December 7th, 2010 Brian Herzog
The following came in email from Peter W. Tobey, Director of Sales & Marketing for Salem Press. I thought it was something worth publicizing and supporting - check it out:
The Great Reference Idea Contest
Salem is tinkering with a way to learn more about the changing landscape of reference. In this particular instance, we're wondering about what new content areas (or emphasis) might be on the minds of students, patrons and librarians. So, we're asking.
We'd like librarians to suggest titles and/or subject areas for new reference. Everything is on the table. Every idea is welcome, covering any subject. Our hope is that librarians will ask for the reference their patrons and students need but can't find.
The first three librarians whose suggestions on any specific subject become new Salem Press reference will receive that reference free. That's it, very simple: Be among the first three with an idea and we'll give you the reference when (and if) we publish it.
Librarians should email firstname.lastname@example.org with their ideas. Librarians may submit as many ideas as they'd like. In fact, the more the merrier.
For a press release on the program, click Press Release. Hope you enjoy this...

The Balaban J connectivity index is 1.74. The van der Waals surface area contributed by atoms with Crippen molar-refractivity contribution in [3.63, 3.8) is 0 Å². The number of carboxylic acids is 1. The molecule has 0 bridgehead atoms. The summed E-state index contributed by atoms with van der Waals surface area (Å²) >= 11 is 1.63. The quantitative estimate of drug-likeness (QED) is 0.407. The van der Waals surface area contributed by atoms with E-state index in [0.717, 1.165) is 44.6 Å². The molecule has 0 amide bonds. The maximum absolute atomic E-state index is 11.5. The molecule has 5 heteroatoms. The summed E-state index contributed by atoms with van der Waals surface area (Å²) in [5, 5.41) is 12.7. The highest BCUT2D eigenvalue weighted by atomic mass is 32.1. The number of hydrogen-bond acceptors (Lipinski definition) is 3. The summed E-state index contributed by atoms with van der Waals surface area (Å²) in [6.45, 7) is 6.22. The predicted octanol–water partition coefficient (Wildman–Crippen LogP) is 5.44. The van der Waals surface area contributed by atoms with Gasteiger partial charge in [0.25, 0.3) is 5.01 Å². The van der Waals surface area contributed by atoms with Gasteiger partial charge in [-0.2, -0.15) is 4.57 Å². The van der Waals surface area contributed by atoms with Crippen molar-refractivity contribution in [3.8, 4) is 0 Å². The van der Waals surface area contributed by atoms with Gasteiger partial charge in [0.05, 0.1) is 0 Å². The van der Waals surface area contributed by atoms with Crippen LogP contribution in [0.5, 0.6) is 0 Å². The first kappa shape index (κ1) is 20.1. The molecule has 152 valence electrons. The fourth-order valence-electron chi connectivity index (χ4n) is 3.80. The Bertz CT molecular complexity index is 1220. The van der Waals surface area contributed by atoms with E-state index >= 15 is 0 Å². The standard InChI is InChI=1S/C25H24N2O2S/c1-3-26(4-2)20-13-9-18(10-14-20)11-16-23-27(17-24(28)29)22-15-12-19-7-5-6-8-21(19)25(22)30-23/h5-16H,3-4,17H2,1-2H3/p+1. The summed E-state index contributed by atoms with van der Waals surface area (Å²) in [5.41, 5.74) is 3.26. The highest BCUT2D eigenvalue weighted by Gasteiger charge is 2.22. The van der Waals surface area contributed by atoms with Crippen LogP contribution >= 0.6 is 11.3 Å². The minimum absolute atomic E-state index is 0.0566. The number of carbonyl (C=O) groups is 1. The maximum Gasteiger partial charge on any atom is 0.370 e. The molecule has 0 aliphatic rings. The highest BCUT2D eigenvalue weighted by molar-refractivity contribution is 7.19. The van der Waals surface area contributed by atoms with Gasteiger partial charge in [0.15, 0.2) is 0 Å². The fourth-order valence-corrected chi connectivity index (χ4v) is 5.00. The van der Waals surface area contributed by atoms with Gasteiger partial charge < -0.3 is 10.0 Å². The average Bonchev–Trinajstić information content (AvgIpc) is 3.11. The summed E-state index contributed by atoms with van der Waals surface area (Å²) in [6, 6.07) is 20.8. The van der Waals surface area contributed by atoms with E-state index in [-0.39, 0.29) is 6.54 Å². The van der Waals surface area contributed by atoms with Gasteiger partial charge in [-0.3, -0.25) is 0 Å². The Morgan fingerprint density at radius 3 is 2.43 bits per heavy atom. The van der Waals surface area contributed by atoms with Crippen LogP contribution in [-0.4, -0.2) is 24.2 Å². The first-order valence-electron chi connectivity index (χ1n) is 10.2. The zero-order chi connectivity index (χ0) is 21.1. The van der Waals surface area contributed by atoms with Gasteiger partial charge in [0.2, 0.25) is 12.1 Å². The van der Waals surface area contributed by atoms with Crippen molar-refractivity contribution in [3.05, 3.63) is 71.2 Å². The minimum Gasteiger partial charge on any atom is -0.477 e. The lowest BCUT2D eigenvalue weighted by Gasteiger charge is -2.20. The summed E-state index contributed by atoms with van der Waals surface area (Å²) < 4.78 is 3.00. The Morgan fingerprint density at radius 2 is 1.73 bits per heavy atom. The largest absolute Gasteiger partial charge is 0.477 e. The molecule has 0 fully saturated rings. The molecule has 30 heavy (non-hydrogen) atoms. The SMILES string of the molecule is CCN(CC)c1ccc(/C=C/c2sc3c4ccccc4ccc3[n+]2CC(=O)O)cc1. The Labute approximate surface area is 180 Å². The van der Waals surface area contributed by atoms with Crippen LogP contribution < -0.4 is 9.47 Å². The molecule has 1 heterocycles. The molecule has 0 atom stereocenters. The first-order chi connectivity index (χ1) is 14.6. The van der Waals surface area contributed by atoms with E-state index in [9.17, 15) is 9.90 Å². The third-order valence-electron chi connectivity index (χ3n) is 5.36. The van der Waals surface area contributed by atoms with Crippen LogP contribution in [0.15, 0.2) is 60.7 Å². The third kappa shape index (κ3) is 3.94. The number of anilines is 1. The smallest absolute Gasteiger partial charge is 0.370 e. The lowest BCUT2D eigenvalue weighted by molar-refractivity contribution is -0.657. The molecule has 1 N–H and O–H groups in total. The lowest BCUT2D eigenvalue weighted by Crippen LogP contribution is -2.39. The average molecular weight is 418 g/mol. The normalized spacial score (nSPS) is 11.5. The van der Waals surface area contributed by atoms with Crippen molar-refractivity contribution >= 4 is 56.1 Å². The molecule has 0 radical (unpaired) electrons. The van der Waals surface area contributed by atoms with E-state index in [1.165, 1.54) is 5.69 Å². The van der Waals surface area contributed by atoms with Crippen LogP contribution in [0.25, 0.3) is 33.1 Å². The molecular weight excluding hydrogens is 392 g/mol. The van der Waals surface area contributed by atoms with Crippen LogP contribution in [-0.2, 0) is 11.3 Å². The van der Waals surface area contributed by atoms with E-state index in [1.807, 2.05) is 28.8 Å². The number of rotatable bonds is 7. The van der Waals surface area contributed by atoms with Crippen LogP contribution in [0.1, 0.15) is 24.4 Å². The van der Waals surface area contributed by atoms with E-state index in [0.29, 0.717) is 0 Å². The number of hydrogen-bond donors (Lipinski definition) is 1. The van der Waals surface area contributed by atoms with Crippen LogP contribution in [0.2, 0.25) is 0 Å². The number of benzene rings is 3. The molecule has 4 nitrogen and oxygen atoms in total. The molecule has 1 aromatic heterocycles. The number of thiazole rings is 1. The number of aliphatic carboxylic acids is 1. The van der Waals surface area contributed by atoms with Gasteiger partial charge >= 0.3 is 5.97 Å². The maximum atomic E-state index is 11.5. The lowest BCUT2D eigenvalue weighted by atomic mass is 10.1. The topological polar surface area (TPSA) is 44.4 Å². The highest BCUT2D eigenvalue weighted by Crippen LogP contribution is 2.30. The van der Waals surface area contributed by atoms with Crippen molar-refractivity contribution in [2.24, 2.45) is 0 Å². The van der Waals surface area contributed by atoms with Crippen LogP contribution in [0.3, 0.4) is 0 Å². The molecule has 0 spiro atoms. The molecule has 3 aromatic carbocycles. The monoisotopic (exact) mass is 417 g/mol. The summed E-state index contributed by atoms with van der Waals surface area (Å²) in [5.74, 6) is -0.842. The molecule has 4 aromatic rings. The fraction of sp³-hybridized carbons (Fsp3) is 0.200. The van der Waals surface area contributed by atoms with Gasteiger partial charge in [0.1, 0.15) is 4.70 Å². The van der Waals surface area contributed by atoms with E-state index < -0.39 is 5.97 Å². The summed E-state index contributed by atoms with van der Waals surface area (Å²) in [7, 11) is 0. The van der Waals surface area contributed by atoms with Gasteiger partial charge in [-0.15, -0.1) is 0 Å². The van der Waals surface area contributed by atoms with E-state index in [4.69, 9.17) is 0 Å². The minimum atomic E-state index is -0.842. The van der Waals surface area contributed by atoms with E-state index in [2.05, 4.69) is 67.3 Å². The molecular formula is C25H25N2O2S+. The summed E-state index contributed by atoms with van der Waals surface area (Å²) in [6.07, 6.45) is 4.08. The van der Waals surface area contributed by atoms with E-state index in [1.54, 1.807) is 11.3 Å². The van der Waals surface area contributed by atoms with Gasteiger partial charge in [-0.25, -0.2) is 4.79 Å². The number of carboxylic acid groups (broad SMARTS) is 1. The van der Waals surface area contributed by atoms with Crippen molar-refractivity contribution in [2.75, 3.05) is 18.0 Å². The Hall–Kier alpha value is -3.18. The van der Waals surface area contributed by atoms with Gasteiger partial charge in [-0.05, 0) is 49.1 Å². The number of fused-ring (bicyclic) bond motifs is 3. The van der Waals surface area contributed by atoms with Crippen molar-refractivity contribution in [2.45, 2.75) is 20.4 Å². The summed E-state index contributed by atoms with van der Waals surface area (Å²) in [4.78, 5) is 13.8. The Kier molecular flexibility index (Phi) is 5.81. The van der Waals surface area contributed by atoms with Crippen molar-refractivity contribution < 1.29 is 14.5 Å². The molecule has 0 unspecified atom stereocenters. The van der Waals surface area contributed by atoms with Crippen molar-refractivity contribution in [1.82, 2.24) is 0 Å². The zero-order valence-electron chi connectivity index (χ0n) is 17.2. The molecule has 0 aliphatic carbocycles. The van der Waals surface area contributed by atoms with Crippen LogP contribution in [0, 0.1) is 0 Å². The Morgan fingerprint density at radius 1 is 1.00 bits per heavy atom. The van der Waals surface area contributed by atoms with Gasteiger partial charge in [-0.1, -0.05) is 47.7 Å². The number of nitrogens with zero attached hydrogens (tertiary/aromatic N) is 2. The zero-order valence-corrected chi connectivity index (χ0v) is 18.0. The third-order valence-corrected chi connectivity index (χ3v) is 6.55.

Peter W. Tobey
Director, Sales & Marketing
Voice: (201) 968-9599
I appreciate publishers taking an interest in the development and future direction of the library world, and this cooperative approach to identify need, rather than just pushing whatever they have to sell.
I haven't come up with any earth-shattering ideas, but I'll definitely submit something.
(Image: energy-saving light bulb by AA, a Creative Commons Attribution (2.0) image from sloth_rider's photostream)
Tags: crowdsource, crowdsourcing, evolution, idea, ideas, innovation, libraries, Library, public, reference, salem press
October 26th, 2010 Brian Herzog
NELA2010 was last week, and I'm still mulling over ideas I learned there, trying to figure out if I can synthesize them for use in my library.
One that stood out came up during the audience participation portion of the Trends in Reference panel discussion. Demetri Kyriakis from the Morse Library in Natick, MA, mentioned "reference triage," and I followed up with him in the hall later in the day to get some more information.
This approach seems like it will help libraries with staff cuts or an awkwardly-located reference desk. The basic idea, as you can probably surmise, is to direct patrons to different staff members based on the difficulty of their question. Our Circ staff informally does this already, since that is the first service desk patrons see when they enter the library - Circ handles what it can, and sends the rest downstairs to Reference.